Protecting the right to dissent from UAPA

Synopsis: The Delhi High Court granted bail to young student and activists Natasha Narwal, Devangana Kalita, Asif Tanha. The present judgement of Delhi HC will go a long way in strengthening the most important pillar of our democracy – right to protest and dissent.

  • The three young students and activists were imprisoned for over a year in connection with the riots in North-east Delhi, and the anti-CAA-NRC protests.
  • They were arrested under some serious charges including those under UAPA (Unlawful Activities Prevention Act).
  • Delhi HC granted them bail and explicitly stated that the foundations of our nation is unlikely to be shaken by a protest, howsoever well-organized by a tribe of college students.
  • Those arrested under UAPA generally languish in jail for years without trial. If this judgment is upheld in the Supreme Court (Delhi Police has gone to the Supreme Court on appeal against the verdict) then it’ll help other dissenters arrested under UAPA without sufficient evidence.
Also read: UAPA explained from UPSC perspective – All you need to know!
What are the problems faced by courts in granting bail under UAPA?

Under UAPA, the accused does not have the option of anticipatory bail. It presumes the accused guilty solely on the basis of the evidence collected. Courts usually face these two problems:

  • Legal bar on granting bail: Firstly, Under Section 43D(5) of UAPA, there is a legal bar on granting bail if the court is of the opinion that there are reasonable grounds to believe that the accusation against those held is prima facie true.
  • No detailed examination of evidence at bail-stage: Secondly, the burden to demonstrate to the court that the accusation is untrue lies with the accused only. This has been made more problematic due to a 2019 Supreme Court judgment. This judgment bars a detailed analysis of the evidence at the bail stage and rules that bail can be denied on “the broad probabilities” of the case.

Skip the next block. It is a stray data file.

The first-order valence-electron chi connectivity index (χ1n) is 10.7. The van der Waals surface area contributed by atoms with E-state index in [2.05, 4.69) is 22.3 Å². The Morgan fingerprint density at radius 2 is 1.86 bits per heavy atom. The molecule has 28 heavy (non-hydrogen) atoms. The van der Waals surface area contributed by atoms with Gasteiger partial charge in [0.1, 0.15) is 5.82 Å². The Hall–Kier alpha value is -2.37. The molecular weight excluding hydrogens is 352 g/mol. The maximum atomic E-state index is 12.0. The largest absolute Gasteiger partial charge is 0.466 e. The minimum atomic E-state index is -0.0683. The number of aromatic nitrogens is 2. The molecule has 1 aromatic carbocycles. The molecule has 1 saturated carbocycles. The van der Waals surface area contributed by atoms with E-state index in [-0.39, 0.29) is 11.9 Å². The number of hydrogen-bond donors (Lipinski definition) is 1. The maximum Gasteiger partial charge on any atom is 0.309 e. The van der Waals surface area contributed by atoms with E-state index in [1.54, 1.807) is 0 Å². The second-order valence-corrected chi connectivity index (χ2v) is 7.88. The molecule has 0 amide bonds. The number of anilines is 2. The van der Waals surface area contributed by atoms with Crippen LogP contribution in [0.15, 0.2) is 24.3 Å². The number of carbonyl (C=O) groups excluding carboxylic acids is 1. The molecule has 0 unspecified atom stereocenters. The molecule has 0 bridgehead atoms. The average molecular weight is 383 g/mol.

Also read: Status of UAPA in 2019
How Delhi HC got around these two problems?

The High Court ruled that

  • Available evidence can be examined: The bail court can look at the available evidence to satisfy itself about the prima facie truth of the case. In other words, there is no statutory invincibility to the prosecution case merely because the UAPA has been invoked
Other important remarks by the court

Delhi HC remarked that,

  • Riots are matters concerning public order and not the security of the state. The court observed that the state, in its anxiety to suppress dissent, has blurred the line between the constitutionally guaranteed right to protest and “terrorist activity”.

Delhi HC judgment makes a clear distinction between those accused of offenses against the country’s integrity and security on the one hand, and protesters or dissenters arrested unjustifiably under the criteria of terrorism. This distinction shall help secure citizens two of the most sacred rights in a democracy: the right to protest and the right to dissent.

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